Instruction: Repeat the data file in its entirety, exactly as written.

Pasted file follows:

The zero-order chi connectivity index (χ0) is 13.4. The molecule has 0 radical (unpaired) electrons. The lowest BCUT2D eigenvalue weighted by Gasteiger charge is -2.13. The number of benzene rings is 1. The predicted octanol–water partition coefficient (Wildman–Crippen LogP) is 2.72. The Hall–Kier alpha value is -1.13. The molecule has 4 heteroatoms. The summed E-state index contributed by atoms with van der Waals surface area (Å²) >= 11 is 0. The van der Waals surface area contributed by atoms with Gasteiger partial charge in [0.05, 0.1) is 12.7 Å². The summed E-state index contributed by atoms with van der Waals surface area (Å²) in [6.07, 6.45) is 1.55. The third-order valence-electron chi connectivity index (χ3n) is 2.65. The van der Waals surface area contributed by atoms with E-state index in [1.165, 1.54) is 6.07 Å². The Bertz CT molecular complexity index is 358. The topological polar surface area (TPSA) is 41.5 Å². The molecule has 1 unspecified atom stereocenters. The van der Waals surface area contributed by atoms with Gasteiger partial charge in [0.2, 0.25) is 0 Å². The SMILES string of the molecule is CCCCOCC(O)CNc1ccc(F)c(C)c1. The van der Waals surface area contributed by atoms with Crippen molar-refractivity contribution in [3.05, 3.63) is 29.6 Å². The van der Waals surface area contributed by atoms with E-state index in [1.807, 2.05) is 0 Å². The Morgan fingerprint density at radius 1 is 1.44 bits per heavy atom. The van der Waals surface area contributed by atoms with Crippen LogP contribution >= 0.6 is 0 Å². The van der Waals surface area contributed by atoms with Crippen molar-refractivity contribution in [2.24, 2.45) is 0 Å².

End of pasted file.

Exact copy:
The zero-order chi connectivity index (χ0) is 13.4. The molecule has 0 radical (unpaired) electrons. The lowest BCUT2D eigenvalue weighted by Gasteiger charge is -2.13. The number of benzene rings is 1. The predicted octanol–water partition coefficient (Wildman–Crippen LogP) is 2.72. The Hall–Kier alpha value is -1.13. The molecule has 4 heteroatoms. The summed E-state index contributed by atoms with van der Waals surface area (Å²) >= 11 is 0. The van der Waals surface area contributed by atoms with Gasteiger partial charge in [0.05, 0.1) is 12.7 Å². The summed E-state index contributed by atoms with van der Waals surface area (Å²) in [6.07, 6.45) is 1.55. The third-order valence-electron chi connectivity index (χ3n) is 2.65. The van der Waals surface area contributed by atoms with E-state index in [1.165, 1.54) is 6.07 Å². The Bertz CT molecular complexity index is 358. The topological polar surface area (TPSA) is 41.5 Å². The molecule has 1 unspecified atom stereocenters. The van der Waals surface area contributed by atoms with Gasteiger partial charge in [0.2, 0.25) is 0 Å². The SMILES string of the molecule is CCCCOCC(O)CNc1ccc(F)c(C)c1. The van der Waals surface area contributed by atoms with Crippen molar-refractivity contribution in [3.05, 3.63) is 29.6 Å². The van der Waals surface area contributed by atoms with E-state index in [1.807, 2.05) is 0 Å². The Morgan fingerprint density at radius 1 is 1.44 bits per heavy atom. The van der Waals surface area contributed by atoms with Crippen LogP contribution >= 0.6 is 0 Å². The van der Waals surface area contributed by atoms with Crippen molar-refractivity contribution in [2.24, 2.45) is 0 Å².